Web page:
Lane, Women's Rights Advocate, Dies

Mary Turner Lane '53.

Mary Turner Lane

A young elementary school teacher, widowed in the 1940s and with a 2-year-old daughter, Mary Turner Lane could have stayed in New Bern and continued to teach. Instead, she chose to come to UNC, where she earned her master’s in education in 1953 and where she remained for 32 years. Over those decades, she became a vital part of the University’s transition from a nearly all-male institution to one that strives to treat women as equal partners in academia.

Lane died on June 24 in Chapel Hill. She was 90.

Lane leaves a legacy of leadership in the push for women’s rights at Carolina. Her best known role was as the founding director of UNC’s women’s studies program, started in 1976. She said in an oral history interview in 1986 that she spent the first year visiting heads of other campus departments to spread the word about the program and gain support for it.

In that interview, she related a telling story about her directorship: She asked the dean of the College of Arts and Sciences where her office would be. He replied, she said, that because the women’s studies position was half time, she should be fine continuing to work out of her office in the School of Education. Determined to be in the center of campus as a symbol of the program’s importance, she visited his office daily for about two weeks, checking on her office assignment. She finally was assigned an office in Hamilton Hall – which she shared.

Her longest commitment at UNC was to the School of Education where, from 1954 until 1976, she rose through the academic ranks. She retired from the school as associate professor emerita.

Other accomplishments included founding the Association for Woman Faculty and Professionals, serving in UNC’s Center for Population Control, acting as an adviser to the dean of women’s office and consulting with the Egyptian minister of education.

A native of New Bern, Lane graduated from Salem College, began teaching second grade, married Thomas Lane and saw him off to World War II. Shortly after his return, he died in a car accident, and Lane became a widow with a 2-year old daughter. She returned to New Bern and said in her oral history that she could have stayed there and taught school for 30 years. At the urging of her mother, also a Salem College graduate, Lane and her daughter moved to Chapel Hill so she could pursue a master’s degree.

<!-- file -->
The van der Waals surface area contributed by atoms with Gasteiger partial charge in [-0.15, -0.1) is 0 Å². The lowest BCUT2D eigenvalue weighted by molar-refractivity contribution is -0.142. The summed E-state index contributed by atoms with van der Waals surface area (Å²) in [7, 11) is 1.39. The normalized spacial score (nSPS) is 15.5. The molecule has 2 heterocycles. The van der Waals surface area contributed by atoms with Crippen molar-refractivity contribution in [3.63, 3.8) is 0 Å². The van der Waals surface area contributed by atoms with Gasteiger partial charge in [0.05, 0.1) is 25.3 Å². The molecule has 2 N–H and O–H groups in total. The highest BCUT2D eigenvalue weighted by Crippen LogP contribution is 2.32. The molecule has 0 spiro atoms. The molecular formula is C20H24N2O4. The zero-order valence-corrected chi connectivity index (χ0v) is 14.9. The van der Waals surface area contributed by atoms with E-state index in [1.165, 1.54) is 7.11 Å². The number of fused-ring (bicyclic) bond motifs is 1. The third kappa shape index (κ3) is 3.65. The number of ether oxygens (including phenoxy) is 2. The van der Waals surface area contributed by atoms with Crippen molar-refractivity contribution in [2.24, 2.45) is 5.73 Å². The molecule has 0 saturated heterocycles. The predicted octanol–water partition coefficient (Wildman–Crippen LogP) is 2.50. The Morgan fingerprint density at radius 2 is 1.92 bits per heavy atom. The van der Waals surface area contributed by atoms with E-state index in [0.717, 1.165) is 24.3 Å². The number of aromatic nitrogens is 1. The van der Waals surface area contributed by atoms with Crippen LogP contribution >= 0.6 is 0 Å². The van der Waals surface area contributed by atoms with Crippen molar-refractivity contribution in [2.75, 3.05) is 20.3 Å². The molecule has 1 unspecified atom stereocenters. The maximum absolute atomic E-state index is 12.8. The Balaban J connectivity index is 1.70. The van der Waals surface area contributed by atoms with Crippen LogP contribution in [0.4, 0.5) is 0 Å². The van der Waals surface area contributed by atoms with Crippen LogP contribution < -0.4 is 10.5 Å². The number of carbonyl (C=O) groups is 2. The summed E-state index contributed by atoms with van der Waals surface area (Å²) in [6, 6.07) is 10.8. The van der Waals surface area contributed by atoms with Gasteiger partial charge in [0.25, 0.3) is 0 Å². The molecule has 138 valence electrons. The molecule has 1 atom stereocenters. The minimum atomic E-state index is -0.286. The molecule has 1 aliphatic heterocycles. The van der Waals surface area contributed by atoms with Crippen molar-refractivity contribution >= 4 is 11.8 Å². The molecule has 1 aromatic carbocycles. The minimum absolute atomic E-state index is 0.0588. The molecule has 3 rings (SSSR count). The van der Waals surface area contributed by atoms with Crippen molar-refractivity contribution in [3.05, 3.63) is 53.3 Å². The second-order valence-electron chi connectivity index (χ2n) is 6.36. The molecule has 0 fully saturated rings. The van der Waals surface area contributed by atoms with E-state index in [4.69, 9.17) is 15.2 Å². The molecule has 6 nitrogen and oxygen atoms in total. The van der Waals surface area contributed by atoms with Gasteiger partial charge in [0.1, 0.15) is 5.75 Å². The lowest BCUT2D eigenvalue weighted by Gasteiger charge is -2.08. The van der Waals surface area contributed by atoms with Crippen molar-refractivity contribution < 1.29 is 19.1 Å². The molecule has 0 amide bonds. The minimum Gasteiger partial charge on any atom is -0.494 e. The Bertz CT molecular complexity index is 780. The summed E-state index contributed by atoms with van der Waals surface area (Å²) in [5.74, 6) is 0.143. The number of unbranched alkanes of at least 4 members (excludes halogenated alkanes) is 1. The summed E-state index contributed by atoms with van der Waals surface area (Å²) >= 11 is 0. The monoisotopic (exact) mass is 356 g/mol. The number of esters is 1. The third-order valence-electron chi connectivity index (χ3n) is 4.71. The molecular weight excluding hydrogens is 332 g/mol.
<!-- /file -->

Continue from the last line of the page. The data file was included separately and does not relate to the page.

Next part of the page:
At that time, women were not allowed to participate in all academic programs. From the day she set foot on campus, however, she made it a point to ensure that women would no longer be confined to the shadows.

As she took course work and was involved in various projects, she was asked to become an instructor in the School of Education. She was awarded a Danforth Foundation Fellowship and earned her doctorate at Duke University in 1962.

She described in her oral history that, as the ’60s approached, attitudes began changing at UNC and at colleges and universities across the country. Women wanted equal access and equal rights. As UNC made often-painful transitions, Lane served on three dozen committees involved in women’s rights.

For her efforts, she was recognized in 1997 with a distinguished women’s award named for Cornelia Phillips Spencer, with the GAA’s Faculty Service Award in 2004, with honorary membership in Valkyries and with the Women’s Advocacy Award from the Carolina Women’s Center, which also dedicated the Mary Turner Lane Reading and Resource Room at the center. The Association of Women Faculty and Professionals established the Mary Turner Lane Award in 1986, given annually to a woman judged to have made outstanding contributions to the lives of women on campus. Lane was its first recipient.

In a 1997 article in the University Gazette, Lane, reflecting on the changes in the status of women on campus, said: “I think this is a wonderful University, and I wanted it to live up to its ideals. To treat women unfairly did not live up to those ideals.”

On a lighter note, she once noted that Hinton James walked from Wilmington to enroll in the new university at Chapel Hill. His sisters stayed home. She observed that in the late 1980s, his sisters would have come with him.

A celebration of her life will be held at Carol Woods Retirement Center at 2 p.m. on July 25.

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